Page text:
YoonKO: "As you watch, jot down where you see examples of student thinking that are necessary for argumentation. Also jot down how the facilitator supports that kind of thinking through her paraphrasing. Be specific. "
 Virginia Petitt: thanks!
 chuckjamesdaniel: Good Evening
 Vitaut Arabello: Good evening, Chuck!
 Vitaut Arabello: Yoon, how is your sound? Is everything fine?
 YoonKO: We'll be starting in 5 minutes.
 YoonKO: I think my sound is ok.
 YoonKO: Thank you for checking.
 Sandy: can someone say something so we can check our sound?
 Sandy: Yes, thanks
 Vitaut Arabello: Sound OK.
 YoonKO: great
 chuckjamesdaniel: Can't hear you
 YoonKO: chuck can you hear me?
 MariaCreswell: I turned your volume up, are you talking now?
 Amaranto Barbosa: Yoon, you can take the mike closer.
 chuckjamesdaniel: we can't hear you.  volume is all the way up
 MariaCreswell: hardly
 YoonKO: I'm speaking now.
 June2727: i can hear you
 Vitaut Arabello: I can hear, everything is fine.
 chuckjamesdaniel: There we go
 Vitaut Arabello: Good!
 Virginia Petitt: I can hear
 YoonKO: Starting  :  _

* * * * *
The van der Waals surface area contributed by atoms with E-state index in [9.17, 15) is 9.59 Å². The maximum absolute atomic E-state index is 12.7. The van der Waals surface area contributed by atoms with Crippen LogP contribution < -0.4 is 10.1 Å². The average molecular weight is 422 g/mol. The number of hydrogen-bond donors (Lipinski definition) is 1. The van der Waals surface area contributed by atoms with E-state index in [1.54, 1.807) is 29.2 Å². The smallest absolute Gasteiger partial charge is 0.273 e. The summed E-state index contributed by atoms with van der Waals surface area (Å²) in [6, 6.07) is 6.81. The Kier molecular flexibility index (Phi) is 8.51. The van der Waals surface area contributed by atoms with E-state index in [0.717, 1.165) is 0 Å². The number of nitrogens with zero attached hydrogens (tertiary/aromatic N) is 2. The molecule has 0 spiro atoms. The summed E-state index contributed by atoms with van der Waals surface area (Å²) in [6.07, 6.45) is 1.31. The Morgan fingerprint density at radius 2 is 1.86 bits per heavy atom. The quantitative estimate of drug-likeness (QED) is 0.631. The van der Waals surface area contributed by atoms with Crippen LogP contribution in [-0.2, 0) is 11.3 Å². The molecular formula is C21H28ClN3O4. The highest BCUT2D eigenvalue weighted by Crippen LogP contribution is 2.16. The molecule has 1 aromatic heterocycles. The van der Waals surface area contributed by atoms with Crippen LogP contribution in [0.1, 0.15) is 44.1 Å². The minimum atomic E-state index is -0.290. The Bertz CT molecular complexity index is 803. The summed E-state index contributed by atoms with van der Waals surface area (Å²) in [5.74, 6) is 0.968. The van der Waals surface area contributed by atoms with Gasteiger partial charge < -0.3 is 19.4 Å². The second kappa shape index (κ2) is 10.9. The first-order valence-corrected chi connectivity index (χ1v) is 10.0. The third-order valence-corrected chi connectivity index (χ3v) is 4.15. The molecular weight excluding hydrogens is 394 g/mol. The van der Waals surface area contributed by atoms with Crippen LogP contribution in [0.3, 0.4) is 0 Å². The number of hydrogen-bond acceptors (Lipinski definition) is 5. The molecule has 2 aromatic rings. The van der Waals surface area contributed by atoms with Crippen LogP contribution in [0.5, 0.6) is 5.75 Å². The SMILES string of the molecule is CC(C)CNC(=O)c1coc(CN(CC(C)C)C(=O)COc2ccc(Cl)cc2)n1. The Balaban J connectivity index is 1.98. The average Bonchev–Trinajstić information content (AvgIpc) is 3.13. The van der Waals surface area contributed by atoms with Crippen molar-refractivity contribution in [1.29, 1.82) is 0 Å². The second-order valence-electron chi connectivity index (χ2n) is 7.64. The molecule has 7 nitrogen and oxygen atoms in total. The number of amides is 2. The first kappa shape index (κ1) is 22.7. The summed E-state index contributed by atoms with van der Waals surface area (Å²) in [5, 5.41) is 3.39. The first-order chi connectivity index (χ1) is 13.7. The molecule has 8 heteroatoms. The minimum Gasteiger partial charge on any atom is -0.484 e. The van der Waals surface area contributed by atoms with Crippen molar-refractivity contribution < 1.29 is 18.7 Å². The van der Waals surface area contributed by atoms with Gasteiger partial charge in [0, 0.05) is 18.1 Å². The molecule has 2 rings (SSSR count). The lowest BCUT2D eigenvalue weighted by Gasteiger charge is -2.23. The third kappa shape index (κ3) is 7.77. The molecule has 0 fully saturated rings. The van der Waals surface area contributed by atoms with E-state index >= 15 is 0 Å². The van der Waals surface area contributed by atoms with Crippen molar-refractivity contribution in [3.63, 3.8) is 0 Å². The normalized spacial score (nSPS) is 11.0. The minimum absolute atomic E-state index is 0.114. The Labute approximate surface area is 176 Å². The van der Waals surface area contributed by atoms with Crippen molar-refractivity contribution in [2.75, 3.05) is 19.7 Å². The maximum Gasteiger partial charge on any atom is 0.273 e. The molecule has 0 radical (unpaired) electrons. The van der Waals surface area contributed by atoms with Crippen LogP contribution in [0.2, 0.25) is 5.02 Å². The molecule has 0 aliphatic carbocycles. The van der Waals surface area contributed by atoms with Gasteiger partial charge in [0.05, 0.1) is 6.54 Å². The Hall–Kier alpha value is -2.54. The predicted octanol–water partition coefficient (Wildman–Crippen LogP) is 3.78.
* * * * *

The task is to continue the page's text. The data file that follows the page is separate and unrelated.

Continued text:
YoonKO: :  )
 MariaCreswell: I can hear you, but it is super bad quality
 June2727: Maria click on her profile and you can turn her up
 MariaCreswell: I already did
 Vitaut Arabello: You can Skype me "uladzimirs" and listen to SL via my comp.
 deborahcreswell: much better
 MariaCreswell: It's ok, its just bad quality but I can hear
 MariaCreswell: Thank you!!!
 JillBohemia: Using text evidence to support a response
 Sandy: In sixth grade we emphasize citing evidence to support the answer to a question
 JillBohemia: I teach first grade and I am referring to when we are talking about comprehension
 Sandy: mostly
 Sandy: we use this in social studies and language arts
 Sandy: Science maybe
 Shafonda: ive used it in art class
 Shafonda: Is it okay to prompt by telling them that we need more adjectives
 DeanCreslane: 4th grade - use evidence from the story to support your answers in reading comprehension